That Zardari would leave the country at a time when it faces its worst national disaster ever is not surprising. This is also the month that has seen Pakistan’s worst aviation disaster in our history. This is the month where human right groups have estimated that some 300 people, some 300 politicians and political activists, have been murdered in targeted killings in the city of Karachi alone. And Karachi was the place—the scene of carnage just recently, where a member of Parliament was killed, and anywhere between thirty-five to seventy-five people were killed in retributive acts of murder. President Zardari has a history of leaving the country when the going gets tough. A local pundit anecdotally once estimated that Richard Holbrooke has spent more time in Pakistan than the president.
And he has defended his decision, robustly, to leave the country. He has claimed that he has no responsibility at the moment to the people, that the Senate and the Parliament can take care of the disaster. But, however, this is a man who is not only one of the most venal figures in the country, but this is a man who is facing corruption cases in the billions of dollars before he ascended to the office of the presidency.
AMY GOODMAN: How does he justify being outside of the country at this time of crisis, the worst flooding in a century?
FATIMA BHUTTO: Well, he said to the BBC that, as an extraordinarily munificent Democrat, he has no responsibility, because he has empowered the Senate and the Parliament to deal with the crisis. But, of course, that’s an incredibly hollow justification. The Pakistani—the entire upper echelon of the Pakistani state has traveled to Europe and to Dubai at the expense of the Pakistani people. Zardari has been staying at five-star hotels everywhere he goes. He has been ferried around in private limousines. The security for him and his entourage is privately hired. So there is absolutely no justification. There’s no justification for spending that money that Pakistan so desperately needs. And, of course, it’s ridiculous then to say that the president had to go abroad to lobby for funds for the flood victims, when in fact the flood victims could have benefited from the money that the Pakistani Treasury has just spent on this enormously pointless visit.
AMY GOODMAN: You say, Fatima Bhutto, if rumors in the Pakistani press are correct, the President Zardari’s European tour is more cynical than it seems; it’s a trip to kick off his son’s political career.
FATIMA BHUTTO: Well, this was what was being rumored not just in the Pakistani press, but also in the British press in The Daily Telegraph and The Times of London. And what we know is that this is a government that finds itself in power on the basis of a name. It finds itself in power on the basis of a name, in fact, that is not even theirs. You know, this is a false dynasty, though all dynasties are dangerous and false, certainly. But Asif Zardari remains in power on the blood of his wife. And we know, certainly, that, you know, he has taken his children abroad to meet with heads of states before, that they are part of his entourage, that his family members—his sister, namely—are part of, you know, the hundred-deep entourage that travels with the president. There is absolutely no justification, however, for a trip of this expense and of this amount of time, especially as Pakistan is submerged.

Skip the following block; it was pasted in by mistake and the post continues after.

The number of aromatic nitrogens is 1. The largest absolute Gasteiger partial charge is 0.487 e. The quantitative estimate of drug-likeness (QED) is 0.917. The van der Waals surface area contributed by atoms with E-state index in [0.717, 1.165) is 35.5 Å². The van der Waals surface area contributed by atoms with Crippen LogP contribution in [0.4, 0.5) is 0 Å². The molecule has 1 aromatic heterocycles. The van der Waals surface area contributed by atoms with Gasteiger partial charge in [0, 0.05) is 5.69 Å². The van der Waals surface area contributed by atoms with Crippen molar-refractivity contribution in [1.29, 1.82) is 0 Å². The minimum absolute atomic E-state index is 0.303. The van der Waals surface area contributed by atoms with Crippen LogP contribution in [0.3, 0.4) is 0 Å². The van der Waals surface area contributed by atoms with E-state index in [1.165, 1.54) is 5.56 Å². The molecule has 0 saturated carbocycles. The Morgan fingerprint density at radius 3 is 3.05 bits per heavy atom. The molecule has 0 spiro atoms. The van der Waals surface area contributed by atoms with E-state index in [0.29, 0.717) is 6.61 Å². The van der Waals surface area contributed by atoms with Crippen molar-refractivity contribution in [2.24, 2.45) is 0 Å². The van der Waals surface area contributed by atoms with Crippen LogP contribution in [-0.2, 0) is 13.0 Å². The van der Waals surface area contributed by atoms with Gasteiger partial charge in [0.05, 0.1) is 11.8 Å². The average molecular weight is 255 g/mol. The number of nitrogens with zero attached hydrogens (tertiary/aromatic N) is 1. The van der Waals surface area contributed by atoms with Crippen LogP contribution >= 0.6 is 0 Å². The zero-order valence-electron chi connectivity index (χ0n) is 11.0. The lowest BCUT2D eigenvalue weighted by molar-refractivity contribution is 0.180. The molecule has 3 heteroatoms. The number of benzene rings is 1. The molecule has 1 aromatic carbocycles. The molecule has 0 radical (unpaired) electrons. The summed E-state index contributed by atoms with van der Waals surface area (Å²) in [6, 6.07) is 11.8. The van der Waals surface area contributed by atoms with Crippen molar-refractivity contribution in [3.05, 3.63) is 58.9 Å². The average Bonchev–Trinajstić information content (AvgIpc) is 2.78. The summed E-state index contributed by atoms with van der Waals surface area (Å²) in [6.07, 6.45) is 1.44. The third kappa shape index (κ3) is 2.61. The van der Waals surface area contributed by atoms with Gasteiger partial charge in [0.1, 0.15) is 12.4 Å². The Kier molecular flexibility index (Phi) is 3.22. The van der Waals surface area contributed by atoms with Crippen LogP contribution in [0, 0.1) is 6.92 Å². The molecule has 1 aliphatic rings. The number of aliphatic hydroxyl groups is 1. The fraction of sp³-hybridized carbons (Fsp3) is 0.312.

AMY GOODMAN: As experts grapple with the causes for the scale of the current devastation, some point to the poor construction of small dams or barrages along the surging Indus River. Democracy Now!'s Anjali Kamat spoke to Mushtaq Gaadi, a professor at Islamabad's Quaid-e-Azam University and a longtime water rights activist. He emphasized the breaches in one particular barrage on the Indus in the province of Punjab. It’s called Taunsa Barrage and was renovated under a World Bank-funded project that was completed just six months ago.
MUSHTAQ GAADI: There was no doubt that the size of the flood was very massive. But the destruction that was brought, it was brought due to the breaches in the dykes and the breaches in embankments. And certainly, there are many man-made causes involved in what’s been the situation. The main cause of the flood, worsening of the flood, was Taunsa Barrage. It was in the downstream of Taunsa Barrage. And the reason was that the Taunsa Barrage is the most tilted-up river, and its capacity, storage capacity, has been reduced. So it is not possible to hold up the water and then to—and embankments are in very bad shape.
When the World Bank started its rehabilitation project of Taunsa Barrage three years ago, it was meant to basically to rehabilitate and repair the whole barrage. And $140 million were allocated. We asked them to pay attention to ecological issues, and especially the issue of this tilt, the position, sedimentation of the barrage, and how the whole ecology of the barrage is going to change, because its channel has been raised up, and now all the low-lying areas are in—more in the danger of floods. So, all that have been ignored. So, after the rehabilitation project, just after six months, the barrage failed to hold up the water, and it was breached. So it was—in fact, it was the failure of Taunsa Barrage that caused such large destruction. It was a failure of the one structure of Taunsa Barrage. That was embankment. So, it is not only the—these are not only natural floods, but also the structures that were created were injurious and badly looked after by irrigation department, that have caused such destruction and worsened the situation.
AMY GOODMAN: Mushtaq Gaadi from Quaid-e-Azam University in Pakistan, talking about the breaches to one of the small dams, or barrages, on the Indus River.